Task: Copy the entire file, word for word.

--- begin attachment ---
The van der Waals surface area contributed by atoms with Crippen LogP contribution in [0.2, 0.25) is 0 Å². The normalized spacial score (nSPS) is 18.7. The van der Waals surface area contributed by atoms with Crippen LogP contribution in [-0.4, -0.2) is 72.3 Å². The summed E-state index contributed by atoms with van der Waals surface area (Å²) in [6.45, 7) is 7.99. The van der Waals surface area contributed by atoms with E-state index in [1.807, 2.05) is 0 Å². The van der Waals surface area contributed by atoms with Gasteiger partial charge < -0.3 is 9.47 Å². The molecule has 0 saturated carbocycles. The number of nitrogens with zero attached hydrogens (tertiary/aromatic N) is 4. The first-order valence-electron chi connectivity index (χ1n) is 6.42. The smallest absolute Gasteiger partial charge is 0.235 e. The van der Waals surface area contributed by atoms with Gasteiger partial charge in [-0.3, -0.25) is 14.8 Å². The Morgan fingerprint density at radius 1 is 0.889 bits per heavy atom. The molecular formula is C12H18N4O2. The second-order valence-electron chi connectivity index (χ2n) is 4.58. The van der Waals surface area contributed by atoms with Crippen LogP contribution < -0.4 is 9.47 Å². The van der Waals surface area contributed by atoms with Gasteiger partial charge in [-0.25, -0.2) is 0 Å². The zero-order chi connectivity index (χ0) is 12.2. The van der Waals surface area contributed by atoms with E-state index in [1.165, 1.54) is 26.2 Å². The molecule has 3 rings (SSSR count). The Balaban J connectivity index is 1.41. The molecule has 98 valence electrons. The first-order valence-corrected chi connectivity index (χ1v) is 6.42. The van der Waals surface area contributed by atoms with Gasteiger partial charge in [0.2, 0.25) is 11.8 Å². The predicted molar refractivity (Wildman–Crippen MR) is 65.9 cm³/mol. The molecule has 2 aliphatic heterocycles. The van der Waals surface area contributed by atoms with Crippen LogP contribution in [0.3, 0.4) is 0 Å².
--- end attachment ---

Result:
The van der Waals surface area contributed by atoms with Crippen LogP contribution in [0.2, 0.25) is 0 Å². The normalized spacial score (nSPS) is 18.7. The van der Waals surface area contributed by atoms with Crippen LogP contribution in [-0.4, -0.2) is 72.3 Å². The summed E-state index contributed by atoms with van der Waals surface area (Å²) in [6.45, 7) is 7.99. The van der Waals surface area contributed by atoms with E-state index in [1.807, 2.05) is 0 Å². The van der Waals surface area contributed by atoms with Gasteiger partial charge < -0.3 is 9.47 Å². The molecule has 0 saturated carbocycles. The number of nitrogens with zero attached hydrogens (tertiary/aromatic N) is 4. The first-order valence-electron chi connectivity index (χ1n) is 6.42. The smallest absolute Gasteiger partial charge is 0.235 e. The van der Waals surface area contributed by atoms with Gasteiger partial charge in [-0.3, -0.25) is 14.8 Å². The Morgan fingerprint density at radius 1 is 0.889 bits per heavy atom. The molecular formula is C12H18N4O2. The second-order valence-electron chi connectivity index (χ2n) is 4.58. The van der Waals surface area contributed by atoms with Crippen LogP contribution < -0.4 is 9.47 Å². The van der Waals surface area contributed by atoms with Gasteiger partial charge in [-0.25, -0.2) is 0 Å². The zero-order chi connectivity index (χ0) is 12.2. The van der Waals surface area contributed by atoms with E-state index in [1.165, 1.54) is 26.2 Å². The molecule has 3 rings (SSSR count). The Balaban J connectivity index is 1.41. The molecule has 98 valence electrons. The first-order valence-corrected chi connectivity index (χ1v) is 6.42. The van der Waals surface area contributed by atoms with Gasteiger partial charge in [0.2, 0.25) is 11.8 Å². The predicted molar refractivity (Wildman–Crippen MR) is 65.9 cm³/mol. The molecule has 2 aliphatic heterocycles. The van der Waals surface area contributed by atoms with Crippen LogP contribution in [0.3, 0.4) is 0 Å².